Worming drugs

The use of drugs to suppress faecal egg output has been the mainstay of parasite control for many years.

The rationale behind the use of worming drugs was to kill the egg laying adult parasites and thereby minimise pasture contamination.


Worming drugs can be used in a number of different ways:

Interval dosing
  • This strategy involves the administration of a specific drug at regular time intervals during the high-risk, summer grazing period.  Some horse owners continue to dose their animals at the same frequency during the lower-risk winter period or when stabled for most of the day.  This is expensive and often unnecessary.  Furthermore, many horse owners use worming drugs at inappropriate intervals, e.g. monthly use of ivermectin which is unjustified scientifically. The over-use of worming drugs increases the speed at which parasites will develop resistance to the drugs. The table indicates the manufacturers recommended dosing intervals
Recommended frequency of dosing for adult horses
Efficacy against cyathostomes and tapeworms











Panacur Equine Granules/Paste (Intervet)

 Panacur Equine Guard (5 day course) (Intervet)

Zerofen (Chanelle)




6 weeks



6–12 months

6 weeks

Will kill adult small redworms, their eggs and some immature stages

Some small redworms are resistant to this drug

Five day course effective against inhibited mucosal stages of small redworms

No efficacy against tapeworms








Telmin (Janssen)




6 weeks

Will kill adult small redworms

Some small redworms are resistant to this drug

No efficacy against tapeworms





Pyranteol embonate



Strongid-P Granules/Paste (Pfizer)

 Strongid Caramel (Pfizer)

Paratype P (Intervet)

Provid 44 % Paste (Chanelle)

Exodus (Janssen)





4-6 weeks 


Will kill adult small redworms. Not effective against encysted mucosal stages

Double dose (38 mg/kg) will kill tapeworms

Use anti-tapeworm dose every 6-12 months. No efficacy against A. mamillana







Eqvalan Paste for Horses(Merial)

Panomec Paste for Horses(Merial)


Vectin Horse Paste (Intervet)

Eraquell (Virbac)

Bimectin (Bimeda)





8-10 weeks


Highly effective against adult small redworms

Limited effect against inhibited mucosal stages

No efficacy against tapeworms.







Equest(Fort Dodge)



13 weeks

High efficacy against adult and developing small redworms

Persistent effect

No efficacy against tapeworms






Equitape (Fort Dodge)



6-12 months

Efficacy against tapeworms, including A. mamillana

No efficacy against roundworm




Praziquantel + Invermectin



Equimax (Virbac)


Eqvalan Duo (Merial)




6-12 months

High efficacy against tapeworms, including A. mamillana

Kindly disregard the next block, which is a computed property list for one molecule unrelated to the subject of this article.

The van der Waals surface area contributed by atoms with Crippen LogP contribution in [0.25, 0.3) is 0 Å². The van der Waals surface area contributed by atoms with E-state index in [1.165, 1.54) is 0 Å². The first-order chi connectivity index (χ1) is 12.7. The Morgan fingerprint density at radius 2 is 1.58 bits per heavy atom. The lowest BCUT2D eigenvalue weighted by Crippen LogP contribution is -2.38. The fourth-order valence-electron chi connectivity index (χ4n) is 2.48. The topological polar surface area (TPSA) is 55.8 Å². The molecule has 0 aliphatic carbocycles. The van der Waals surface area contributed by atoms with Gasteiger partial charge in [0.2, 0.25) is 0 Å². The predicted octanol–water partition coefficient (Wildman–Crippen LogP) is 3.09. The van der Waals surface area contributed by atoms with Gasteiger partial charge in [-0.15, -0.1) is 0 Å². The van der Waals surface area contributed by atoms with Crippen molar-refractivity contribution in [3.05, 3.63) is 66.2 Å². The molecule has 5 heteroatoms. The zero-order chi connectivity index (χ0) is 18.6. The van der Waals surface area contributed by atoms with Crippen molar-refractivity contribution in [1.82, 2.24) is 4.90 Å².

Highly effective against adult small redworms


Praziquantel + Moxidectin


Equest Pramox (Fort Dodge)


6-12 months

High efficacy against tapeworms, including A. mamillana

Highly effective against adult small redworms including inhibited mucosal stages

Note: Efficacy against large redworms, Parascaris equorum, and  Oxyuris equi, is assumed unless stated otherwise.

Strategic dosing.
  • The use of worming drugs at specific times of year to disrupt the seasonal cycle of transmission has been widely and effectively employed in farm animal practice.  The seasonality of horse parasites suggests that strategic dosing at turn-out, in the middle of the grazing season and again in the autumn is a rational approach to parasite control. Problems can arise with such a system in years with abnormal weather patterns leading to early or late peak pasture larval burdens.  Such a system is susceptible to breakdown if heavily parasitised horses are added to the population.  Also, the fact that horses do not develop a significant degree of protective immunity, and the fact that they graze in mixed age groups, make this method more difficult to institute
Targeted dosing
  • This method of worm control relies upon periodic testing of horses to establish the level of infection in individuals. Treatment is then targeted at animals with significant (e.g. >200 eggs/gram) adult parasite burdens.  Diagnostic limitations mean that mucosal larval parasites can not be detected by faecal egg counts so such a regimen must include larvicidal dosing of horses. Many wormers currently available lack efficacy against mucosal larvae in a state of arrested development.  Therefore, it is important that these stages are not allowed to build up in large numbers in the colon wall of young, susceptible horses.  Anti-cestode treatments can be targeted by identification of significantly infected animals using the tapeworm antibody ELISA